Tracking the Khoekhoen: An Early Pastoralist Intrusion into Southern Africa?

Professor Andrew B. Smith will present the Department of Archaeology seminar with a talk entitled, "Tracking the Khoekhoen: An Early Pastoralist Intrusion into Southern Africa?"

Abstract: Of the 15 samples of ancient DNA sequenced by Skoglund et al. (2017) only the skeleton from Kasteelberg, dated to 1310 BP, comes from a strongly accepted pastoralist context (Smith 2006). This means we have an important marker for the intrusion of herders to the Cape, and South Africa as whole. Assuming that local hunters did not become herders, as postulated by Smith (2014, 2017; Sadr et al. 2017), using this marker and comparing it to other pre-2000 BP specimens, we potentially have a means to separate out the aboriginal hunters from incoming herders. Equally, if this assumption is incorrect, as suggested by Uren et al. (2016), then we should be able to test this alternative hypothesis. A complication will have arisen if incoming male herders took local wives. This paper will address some of the social problems that appear in the archaeological record at the time of arrival of the first domestic animals.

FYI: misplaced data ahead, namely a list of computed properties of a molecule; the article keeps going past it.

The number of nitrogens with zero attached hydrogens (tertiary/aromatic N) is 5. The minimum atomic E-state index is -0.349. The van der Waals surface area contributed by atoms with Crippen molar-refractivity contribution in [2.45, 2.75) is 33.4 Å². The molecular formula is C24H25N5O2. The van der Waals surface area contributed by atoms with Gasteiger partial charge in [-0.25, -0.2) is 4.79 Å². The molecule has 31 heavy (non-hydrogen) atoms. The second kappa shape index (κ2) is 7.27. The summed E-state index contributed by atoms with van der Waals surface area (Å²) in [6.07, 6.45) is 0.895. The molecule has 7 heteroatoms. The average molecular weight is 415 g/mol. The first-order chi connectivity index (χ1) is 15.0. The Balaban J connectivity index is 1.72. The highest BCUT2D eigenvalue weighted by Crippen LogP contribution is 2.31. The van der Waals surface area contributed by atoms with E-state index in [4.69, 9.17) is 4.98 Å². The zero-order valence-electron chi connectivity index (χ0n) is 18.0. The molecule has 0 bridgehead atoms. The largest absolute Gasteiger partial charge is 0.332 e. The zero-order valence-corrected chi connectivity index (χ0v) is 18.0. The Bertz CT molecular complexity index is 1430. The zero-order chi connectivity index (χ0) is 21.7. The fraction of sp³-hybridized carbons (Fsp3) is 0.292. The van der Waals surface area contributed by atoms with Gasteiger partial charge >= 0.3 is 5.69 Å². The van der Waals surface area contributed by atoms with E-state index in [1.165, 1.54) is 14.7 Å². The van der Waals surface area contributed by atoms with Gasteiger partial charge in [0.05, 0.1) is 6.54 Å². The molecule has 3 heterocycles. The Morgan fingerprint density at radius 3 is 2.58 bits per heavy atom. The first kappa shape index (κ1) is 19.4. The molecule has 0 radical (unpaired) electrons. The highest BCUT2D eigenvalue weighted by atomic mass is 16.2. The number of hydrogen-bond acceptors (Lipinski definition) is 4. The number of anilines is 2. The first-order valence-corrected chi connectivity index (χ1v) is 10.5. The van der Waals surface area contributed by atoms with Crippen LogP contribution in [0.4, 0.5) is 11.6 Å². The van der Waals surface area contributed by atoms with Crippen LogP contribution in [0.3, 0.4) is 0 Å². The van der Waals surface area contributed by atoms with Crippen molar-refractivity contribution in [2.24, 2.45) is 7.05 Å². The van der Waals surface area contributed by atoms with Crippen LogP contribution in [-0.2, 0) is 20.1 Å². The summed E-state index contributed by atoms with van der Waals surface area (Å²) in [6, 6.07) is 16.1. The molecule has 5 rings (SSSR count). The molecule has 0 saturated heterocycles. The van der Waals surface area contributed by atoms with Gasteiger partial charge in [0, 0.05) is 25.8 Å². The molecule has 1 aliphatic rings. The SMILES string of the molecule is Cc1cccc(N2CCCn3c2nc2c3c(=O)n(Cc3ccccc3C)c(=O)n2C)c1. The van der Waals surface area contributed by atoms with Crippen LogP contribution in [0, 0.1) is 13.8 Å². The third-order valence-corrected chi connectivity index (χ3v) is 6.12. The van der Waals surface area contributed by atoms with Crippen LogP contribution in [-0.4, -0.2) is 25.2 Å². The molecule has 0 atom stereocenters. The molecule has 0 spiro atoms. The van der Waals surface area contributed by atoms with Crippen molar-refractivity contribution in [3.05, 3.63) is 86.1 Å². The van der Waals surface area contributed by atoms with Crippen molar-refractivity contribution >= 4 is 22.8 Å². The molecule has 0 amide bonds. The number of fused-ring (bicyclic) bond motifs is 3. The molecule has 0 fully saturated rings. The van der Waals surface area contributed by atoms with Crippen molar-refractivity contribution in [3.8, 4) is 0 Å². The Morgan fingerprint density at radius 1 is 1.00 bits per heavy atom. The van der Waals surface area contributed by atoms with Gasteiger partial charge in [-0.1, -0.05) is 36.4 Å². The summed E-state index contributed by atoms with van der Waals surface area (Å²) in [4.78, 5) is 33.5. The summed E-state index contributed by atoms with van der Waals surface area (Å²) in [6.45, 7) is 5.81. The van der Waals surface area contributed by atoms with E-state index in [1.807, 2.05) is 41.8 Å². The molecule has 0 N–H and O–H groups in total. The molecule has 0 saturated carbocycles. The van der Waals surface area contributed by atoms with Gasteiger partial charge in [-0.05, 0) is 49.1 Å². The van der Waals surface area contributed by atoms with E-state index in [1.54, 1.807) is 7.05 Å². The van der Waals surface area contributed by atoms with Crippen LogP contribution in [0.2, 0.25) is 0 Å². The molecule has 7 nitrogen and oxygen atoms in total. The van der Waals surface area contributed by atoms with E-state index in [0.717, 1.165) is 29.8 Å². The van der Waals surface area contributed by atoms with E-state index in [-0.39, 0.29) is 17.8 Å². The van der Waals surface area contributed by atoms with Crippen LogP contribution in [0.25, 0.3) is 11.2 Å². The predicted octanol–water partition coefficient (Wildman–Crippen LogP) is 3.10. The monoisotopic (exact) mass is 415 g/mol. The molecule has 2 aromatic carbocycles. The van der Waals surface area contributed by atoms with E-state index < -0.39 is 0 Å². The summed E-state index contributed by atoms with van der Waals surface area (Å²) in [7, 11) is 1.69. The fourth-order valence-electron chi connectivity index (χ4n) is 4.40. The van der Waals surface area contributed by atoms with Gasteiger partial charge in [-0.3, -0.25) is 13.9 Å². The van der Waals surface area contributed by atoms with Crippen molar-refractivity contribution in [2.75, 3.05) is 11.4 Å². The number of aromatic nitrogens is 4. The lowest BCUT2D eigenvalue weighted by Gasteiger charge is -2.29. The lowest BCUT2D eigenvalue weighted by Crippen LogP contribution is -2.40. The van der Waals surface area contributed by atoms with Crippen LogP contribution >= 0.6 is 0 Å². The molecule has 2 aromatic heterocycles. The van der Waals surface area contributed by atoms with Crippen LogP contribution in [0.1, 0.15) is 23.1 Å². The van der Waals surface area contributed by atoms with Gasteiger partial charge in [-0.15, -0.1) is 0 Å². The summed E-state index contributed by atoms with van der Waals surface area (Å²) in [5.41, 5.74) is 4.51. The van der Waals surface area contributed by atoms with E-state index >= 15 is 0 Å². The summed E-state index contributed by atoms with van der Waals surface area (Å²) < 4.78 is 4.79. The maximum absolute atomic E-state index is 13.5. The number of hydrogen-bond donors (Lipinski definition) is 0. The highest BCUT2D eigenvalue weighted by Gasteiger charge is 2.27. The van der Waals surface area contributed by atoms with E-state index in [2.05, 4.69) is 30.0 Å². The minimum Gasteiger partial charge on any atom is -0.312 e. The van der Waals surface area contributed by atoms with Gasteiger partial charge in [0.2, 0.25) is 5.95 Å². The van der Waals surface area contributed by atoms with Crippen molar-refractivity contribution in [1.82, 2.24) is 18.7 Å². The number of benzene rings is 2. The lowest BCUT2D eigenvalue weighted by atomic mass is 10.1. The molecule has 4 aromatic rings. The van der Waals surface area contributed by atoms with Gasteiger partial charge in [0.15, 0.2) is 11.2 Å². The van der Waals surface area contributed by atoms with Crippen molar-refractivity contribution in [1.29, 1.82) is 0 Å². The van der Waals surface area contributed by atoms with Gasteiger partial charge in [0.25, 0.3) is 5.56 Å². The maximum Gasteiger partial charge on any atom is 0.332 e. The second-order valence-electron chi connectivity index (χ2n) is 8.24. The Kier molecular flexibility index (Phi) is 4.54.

Bio: Andrew B. Smith is Emeritus Professor of Archaeology at the Department of Archaeology at UCT. He received his PhD from the University of California, Berkeley, in 1974. His research interests include the origin of African pastoralism, and relations between hunters and herders. His recent publications include 'Why would southern African hunters be reluctant food producers?', and 'Masked Men, Therianthropes (or Charlatans) in Saharan Rock Art?'.

Monday, August 13, 2018 - 13:00

Teaching Studio, Room 3.10, Department of Archaeology, Beattie Building, Upper Campus, UCT